The challenges associated with developing data collections to support modelling of nanomaterial effects

This is a poster presentation delivered at the 7th Nanotoxicology Congress, April 2014, Antalya, Turkey:


(1) this presentation has not undergone peer review

(2) this presentation may report preliminary results which may have been revised in subsequent publications

(3) no endorsement by third parties should be inferred

Presentation abstract:

In light of perceived uncertainties regarding the potential health and environmental effects of nanomaterials, as well as the legislative impetus towards reduced use of animals for toxicity testing, the European Commission has funded a number of projects aimed at developing computational models for predicting nanomaterial effects. The NanoPUZZLES ( project is one such activity which aims to develop new in silico approaches to predict the harmful effects of nanomaterials based on grouping, read-across and Quantitative Structure-Activity Relationships (QSARs). To apply these approaches, adequate quantities of high quality toxicological and physicochemical information on well-characterised nanomaterials is required. This needs to be organised within an electronic database in a consistent and interoperable manner. NanoPUZZLES is contributing to the development of such a database based on data curated from public domain sources. This presentation will discuss the challenges associated with collecting these data and organising them appropriately to support modelling. The strategy developed within NanoPUZZLES to solve these challenges will be presented as a case study. It is imperative that relevant references are identified and selected for data extraction. Appropriate selection criteria should take into account data quality as well as the usefulness of the data for developing models. These data must be recorded using a standardised, machine readable format, which would allow them to be integrated within a queryable database. In order to promote data standardisation, the identification and/or development of appropriate ontologies is valuable. The strategy developed within NanoPUZZLES is based upon a survey of the relevant scientific literature. The results of this survey will be presented, offering insights into the nature of the data available from these sources. Possible criteria, reported in the literature, for assessing the quality of these data as well as their usefulness for modelling will be reviewed. Following consideration of the challenges associated with recording nanomaterial structures to support modelling, a scheme for assigning quality scores to nanomaterial structures will be proposed. A proposed data collection/exchange standard, ISA-TAB-Nano, which supports the use of ontologies, will be discussed. The derivation of data collection templates based on this standard within NanoPUZZLES will be presented. Finally, the work being carried out in this area within the NanoPUZZLES project will be placed in the context of wider European and global efforts.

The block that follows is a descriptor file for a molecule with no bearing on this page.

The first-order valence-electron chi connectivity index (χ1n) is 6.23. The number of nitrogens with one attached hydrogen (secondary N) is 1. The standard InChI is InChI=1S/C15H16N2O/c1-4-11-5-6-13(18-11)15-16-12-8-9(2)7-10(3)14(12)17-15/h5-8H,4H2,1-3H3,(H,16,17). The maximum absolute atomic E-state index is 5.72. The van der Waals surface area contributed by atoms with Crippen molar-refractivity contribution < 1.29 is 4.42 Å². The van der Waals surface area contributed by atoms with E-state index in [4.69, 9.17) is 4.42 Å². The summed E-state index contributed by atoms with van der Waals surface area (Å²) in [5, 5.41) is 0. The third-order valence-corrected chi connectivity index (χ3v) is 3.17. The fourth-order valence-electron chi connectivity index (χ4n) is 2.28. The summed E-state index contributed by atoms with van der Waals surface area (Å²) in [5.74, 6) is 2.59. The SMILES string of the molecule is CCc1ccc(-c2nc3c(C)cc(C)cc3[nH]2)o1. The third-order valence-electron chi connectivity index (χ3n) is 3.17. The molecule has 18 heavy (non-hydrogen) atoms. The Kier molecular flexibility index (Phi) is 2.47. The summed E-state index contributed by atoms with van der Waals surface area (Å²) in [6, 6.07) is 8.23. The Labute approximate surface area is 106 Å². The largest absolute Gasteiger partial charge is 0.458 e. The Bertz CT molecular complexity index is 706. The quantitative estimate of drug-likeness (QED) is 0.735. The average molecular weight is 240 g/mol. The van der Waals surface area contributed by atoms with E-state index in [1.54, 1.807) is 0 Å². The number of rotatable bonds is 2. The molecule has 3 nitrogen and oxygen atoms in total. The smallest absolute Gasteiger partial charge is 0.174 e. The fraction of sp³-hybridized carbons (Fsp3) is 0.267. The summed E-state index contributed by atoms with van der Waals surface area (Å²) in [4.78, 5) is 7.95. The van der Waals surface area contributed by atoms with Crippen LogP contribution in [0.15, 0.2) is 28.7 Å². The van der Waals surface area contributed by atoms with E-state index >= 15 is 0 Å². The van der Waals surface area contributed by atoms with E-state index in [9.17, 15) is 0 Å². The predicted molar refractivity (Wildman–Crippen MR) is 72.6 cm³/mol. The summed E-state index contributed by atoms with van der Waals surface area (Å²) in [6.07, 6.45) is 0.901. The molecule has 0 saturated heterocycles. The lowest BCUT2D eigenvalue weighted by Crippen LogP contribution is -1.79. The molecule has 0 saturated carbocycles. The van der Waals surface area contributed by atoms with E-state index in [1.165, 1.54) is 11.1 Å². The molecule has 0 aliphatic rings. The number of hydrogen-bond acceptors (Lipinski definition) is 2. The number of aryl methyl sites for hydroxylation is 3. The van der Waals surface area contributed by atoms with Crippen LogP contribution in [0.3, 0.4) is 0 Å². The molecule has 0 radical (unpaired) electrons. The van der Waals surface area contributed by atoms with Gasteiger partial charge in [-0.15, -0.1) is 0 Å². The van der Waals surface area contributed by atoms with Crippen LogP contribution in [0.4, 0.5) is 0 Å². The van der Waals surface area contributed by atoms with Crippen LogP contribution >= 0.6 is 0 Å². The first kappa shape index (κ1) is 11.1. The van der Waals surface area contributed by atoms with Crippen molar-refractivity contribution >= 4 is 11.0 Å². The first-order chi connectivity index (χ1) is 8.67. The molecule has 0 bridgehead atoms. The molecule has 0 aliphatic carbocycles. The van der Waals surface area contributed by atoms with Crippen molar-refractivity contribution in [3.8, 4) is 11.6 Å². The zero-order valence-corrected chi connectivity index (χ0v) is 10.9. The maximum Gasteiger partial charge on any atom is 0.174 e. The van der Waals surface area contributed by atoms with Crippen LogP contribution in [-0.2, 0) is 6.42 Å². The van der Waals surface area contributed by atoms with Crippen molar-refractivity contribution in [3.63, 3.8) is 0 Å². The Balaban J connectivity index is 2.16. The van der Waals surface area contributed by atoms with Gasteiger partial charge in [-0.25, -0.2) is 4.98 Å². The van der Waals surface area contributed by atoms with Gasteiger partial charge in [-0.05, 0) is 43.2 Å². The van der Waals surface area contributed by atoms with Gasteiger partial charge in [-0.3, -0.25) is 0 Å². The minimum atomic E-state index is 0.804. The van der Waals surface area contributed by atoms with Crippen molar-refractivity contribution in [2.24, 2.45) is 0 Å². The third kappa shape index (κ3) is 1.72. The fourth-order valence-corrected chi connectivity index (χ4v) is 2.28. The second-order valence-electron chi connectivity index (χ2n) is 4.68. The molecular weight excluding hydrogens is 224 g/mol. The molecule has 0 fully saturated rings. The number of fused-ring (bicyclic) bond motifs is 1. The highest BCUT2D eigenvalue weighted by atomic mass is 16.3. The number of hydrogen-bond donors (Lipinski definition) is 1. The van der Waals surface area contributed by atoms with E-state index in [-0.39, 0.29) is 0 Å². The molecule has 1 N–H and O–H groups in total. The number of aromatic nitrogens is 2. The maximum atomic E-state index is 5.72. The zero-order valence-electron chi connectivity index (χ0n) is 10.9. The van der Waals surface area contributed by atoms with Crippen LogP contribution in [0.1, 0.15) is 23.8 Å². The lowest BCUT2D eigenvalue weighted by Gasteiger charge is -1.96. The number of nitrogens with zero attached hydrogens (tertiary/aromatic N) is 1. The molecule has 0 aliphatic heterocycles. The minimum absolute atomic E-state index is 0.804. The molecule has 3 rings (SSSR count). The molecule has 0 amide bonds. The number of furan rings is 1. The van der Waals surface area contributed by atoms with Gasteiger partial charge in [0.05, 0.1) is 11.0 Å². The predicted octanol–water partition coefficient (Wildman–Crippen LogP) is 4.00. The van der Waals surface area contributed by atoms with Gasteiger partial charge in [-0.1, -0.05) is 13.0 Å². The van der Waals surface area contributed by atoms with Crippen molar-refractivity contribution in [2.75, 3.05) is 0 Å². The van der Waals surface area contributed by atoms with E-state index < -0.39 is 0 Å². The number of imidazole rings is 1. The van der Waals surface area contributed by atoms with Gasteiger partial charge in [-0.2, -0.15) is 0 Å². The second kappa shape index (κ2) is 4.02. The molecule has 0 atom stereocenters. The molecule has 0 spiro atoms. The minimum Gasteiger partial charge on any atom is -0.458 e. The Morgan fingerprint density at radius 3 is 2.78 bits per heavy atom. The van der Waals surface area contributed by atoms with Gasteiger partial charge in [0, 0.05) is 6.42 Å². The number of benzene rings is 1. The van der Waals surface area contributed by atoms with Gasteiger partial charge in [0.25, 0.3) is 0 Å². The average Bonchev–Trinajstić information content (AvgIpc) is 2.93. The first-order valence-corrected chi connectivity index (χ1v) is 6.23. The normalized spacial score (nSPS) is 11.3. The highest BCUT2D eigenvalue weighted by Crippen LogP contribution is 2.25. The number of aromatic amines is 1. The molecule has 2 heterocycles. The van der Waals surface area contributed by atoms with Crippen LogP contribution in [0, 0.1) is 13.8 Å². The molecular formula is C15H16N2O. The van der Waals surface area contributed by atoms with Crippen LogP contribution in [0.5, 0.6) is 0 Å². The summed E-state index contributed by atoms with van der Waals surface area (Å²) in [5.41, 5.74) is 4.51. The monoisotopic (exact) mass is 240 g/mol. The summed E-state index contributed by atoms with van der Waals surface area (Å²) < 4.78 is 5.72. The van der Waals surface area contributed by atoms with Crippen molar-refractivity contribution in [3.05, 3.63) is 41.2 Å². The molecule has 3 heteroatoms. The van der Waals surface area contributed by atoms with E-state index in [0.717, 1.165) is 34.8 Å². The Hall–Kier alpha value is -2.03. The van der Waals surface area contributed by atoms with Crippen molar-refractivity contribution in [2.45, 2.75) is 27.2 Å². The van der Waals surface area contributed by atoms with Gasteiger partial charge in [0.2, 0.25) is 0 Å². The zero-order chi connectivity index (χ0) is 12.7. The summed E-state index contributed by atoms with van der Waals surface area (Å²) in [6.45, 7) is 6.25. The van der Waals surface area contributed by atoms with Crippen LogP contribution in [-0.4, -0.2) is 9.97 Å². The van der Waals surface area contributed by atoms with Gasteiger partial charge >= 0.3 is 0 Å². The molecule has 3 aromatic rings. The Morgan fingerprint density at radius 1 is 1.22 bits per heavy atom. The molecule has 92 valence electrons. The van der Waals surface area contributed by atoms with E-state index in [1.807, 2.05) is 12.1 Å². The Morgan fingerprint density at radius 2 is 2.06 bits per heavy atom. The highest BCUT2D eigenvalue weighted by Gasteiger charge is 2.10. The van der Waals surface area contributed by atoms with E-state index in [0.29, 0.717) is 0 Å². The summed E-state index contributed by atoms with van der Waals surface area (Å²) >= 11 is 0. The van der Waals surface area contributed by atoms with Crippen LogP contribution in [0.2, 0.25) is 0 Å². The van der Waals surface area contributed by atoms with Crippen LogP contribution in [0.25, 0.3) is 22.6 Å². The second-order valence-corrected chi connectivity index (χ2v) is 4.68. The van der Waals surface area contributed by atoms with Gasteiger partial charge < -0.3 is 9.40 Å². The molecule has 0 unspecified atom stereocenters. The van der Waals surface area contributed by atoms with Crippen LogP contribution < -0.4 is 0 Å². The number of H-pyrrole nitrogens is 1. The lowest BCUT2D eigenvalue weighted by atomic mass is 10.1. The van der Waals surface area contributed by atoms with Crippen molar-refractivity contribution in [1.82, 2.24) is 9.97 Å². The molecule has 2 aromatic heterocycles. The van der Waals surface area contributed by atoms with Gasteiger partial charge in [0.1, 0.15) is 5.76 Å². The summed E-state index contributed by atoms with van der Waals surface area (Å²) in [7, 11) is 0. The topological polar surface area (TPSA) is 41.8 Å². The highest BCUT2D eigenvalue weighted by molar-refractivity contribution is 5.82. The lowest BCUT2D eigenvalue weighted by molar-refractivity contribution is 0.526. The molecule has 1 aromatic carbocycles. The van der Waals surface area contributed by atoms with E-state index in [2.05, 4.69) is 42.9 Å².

The research leading to these results has received funding from the European Union Seventh Framework Programme [FP7/2007-2013] under grant agreement n° 309837 (NanoPUZZLES project).

N.B. The spreadsheet images provided in this poster, of provisional NanoPUZZLES files, are used with permission from Microsoft.